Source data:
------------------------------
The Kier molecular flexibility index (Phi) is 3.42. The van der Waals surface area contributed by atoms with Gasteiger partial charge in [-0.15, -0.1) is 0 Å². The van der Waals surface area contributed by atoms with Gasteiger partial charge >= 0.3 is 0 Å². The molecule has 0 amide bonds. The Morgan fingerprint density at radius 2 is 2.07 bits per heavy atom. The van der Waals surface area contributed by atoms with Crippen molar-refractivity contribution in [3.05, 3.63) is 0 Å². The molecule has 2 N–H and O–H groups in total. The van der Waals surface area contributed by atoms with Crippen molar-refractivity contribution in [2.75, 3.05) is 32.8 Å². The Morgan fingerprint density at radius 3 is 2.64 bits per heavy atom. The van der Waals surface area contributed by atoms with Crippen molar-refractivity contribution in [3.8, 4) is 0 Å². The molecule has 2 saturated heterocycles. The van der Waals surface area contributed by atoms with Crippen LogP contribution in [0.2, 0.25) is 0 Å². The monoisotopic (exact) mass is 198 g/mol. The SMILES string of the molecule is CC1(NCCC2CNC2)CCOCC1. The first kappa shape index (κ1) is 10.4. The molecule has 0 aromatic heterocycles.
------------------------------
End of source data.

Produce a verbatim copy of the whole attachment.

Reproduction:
The Kier molecular flexibility index (Phi) is 3.42. The van der Waals surface area contributed by atoms with Gasteiger partial charge in [-0.15, -0.1) is 0 Å². The van der Waals surface area contributed by atoms with Gasteiger partial charge >= 0.3 is 0 Å². The molecule has 0 amide bonds. The Morgan fingerprint density at radius 2 is 2.07 bits per heavy atom. The van der Waals surface area contributed by atoms with Crippen molar-refractivity contribution in [3.05, 3.63) is 0 Å². The molecule has 2 N–H and O–H groups in total. The van der Waals surface area contributed by atoms with Crippen molar-refractivity contribution in [2.75, 3.05) is 32.8 Å². The Morgan fingerprint density at radius 3 is 2.64 bits per heavy atom. The van der Waals surface area contributed by atoms with Crippen molar-refractivity contribution in [3.8, 4) is 0 Å². The molecule has 2 saturated heterocycles. The van der Waals surface area contributed by atoms with Crippen LogP contribution in [0.2, 0.25) is 0 Å². The monoisotopic (exact) mass is 198 g/mol. The SMILES string of the molecule is CC1(NCCC2CNC2)CCOCC1. The first kappa shape index (κ1) is 10.4. The molecule has 0 aromatic heterocycles.